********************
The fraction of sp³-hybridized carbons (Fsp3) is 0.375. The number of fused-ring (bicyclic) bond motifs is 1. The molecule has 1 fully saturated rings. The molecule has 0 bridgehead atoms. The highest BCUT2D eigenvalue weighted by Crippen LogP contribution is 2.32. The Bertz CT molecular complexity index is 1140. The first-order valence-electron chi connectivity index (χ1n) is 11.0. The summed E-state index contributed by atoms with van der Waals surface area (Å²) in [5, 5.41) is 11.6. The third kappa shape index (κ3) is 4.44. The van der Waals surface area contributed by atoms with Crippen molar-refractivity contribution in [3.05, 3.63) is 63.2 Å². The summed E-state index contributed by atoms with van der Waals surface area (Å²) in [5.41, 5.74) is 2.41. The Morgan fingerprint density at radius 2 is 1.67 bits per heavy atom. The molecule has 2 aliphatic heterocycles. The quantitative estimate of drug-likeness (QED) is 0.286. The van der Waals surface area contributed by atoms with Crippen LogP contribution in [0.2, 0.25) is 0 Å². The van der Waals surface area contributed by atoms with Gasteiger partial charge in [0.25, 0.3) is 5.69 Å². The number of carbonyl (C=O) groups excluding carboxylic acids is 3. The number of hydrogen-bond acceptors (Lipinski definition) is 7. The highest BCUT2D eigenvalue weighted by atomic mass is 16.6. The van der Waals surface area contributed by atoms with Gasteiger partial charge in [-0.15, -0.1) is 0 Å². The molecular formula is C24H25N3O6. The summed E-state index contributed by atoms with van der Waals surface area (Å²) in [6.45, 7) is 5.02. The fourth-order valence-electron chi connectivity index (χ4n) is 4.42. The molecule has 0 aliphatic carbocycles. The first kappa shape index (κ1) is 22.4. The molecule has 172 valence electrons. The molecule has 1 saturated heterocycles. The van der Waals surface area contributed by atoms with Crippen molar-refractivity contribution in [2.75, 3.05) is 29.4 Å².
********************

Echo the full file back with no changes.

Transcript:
The fraction of sp³-hybridized carbons (Fsp3) is 0.375. The number of fused-ring (bicyclic) bond motifs is 1. The molecule has 1 fully saturated rings. The molecule has 0 bridgehead atoms. The highest BCUT2D eigenvalue weighted by Crippen LogP contribution is 2.32. The Bertz CT molecular complexity index is 1140. The first-order valence-electron chi connectivity index (χ1n) is 11.0. The summed E-state index contributed by atoms with van der Waals surface area (Å²) in [5, 5.41) is 11.6. The third kappa shape index (κ3) is 4.44. The van der Waals surface area contributed by atoms with Crippen molar-refractivity contribution in [3.05, 3.63) is 63.2 Å². The summed E-state index contributed by atoms with van der Waals surface area (Å²) in [5.41, 5.74) is 2.41. The Morgan fingerprint density at radius 2 is 1.67 bits per heavy atom. The molecule has 2 aliphatic heterocycles. The quantitative estimate of drug-likeness (QED) is 0.286. The van der Waals surface area contributed by atoms with Crippen LogP contribution in [0.2, 0.25) is 0 Å². The van der Waals surface area contributed by atoms with Gasteiger partial charge in [0.25, 0.3) is 5.69 Å². The number of carbonyl (C=O) groups excluding carboxylic acids is 3. The number of hydrogen-bond acceptors (Lipinski definition) is 7. The highest BCUT2D eigenvalue weighted by atomic mass is 16.6. The van der Waals surface area contributed by atoms with Gasteiger partial charge in [-0.15, -0.1) is 0 Å². The molecular formula is C24H25N3O6. The summed E-state index contributed by atoms with van der Waals surface area (Å²) in [6.45, 7) is 5.02. The fourth-order valence-electron chi connectivity index (χ4n) is 4.42. The molecule has 0 aliphatic carbocycles. The first kappa shape index (κ1) is 22.4. The molecule has 172 valence electrons. The molecule has 1 saturated heterocycles. The van der Waals surface area contributed by atoms with Crippen molar-refractivity contribution in [2.75, 3.05) is 29.4 Å².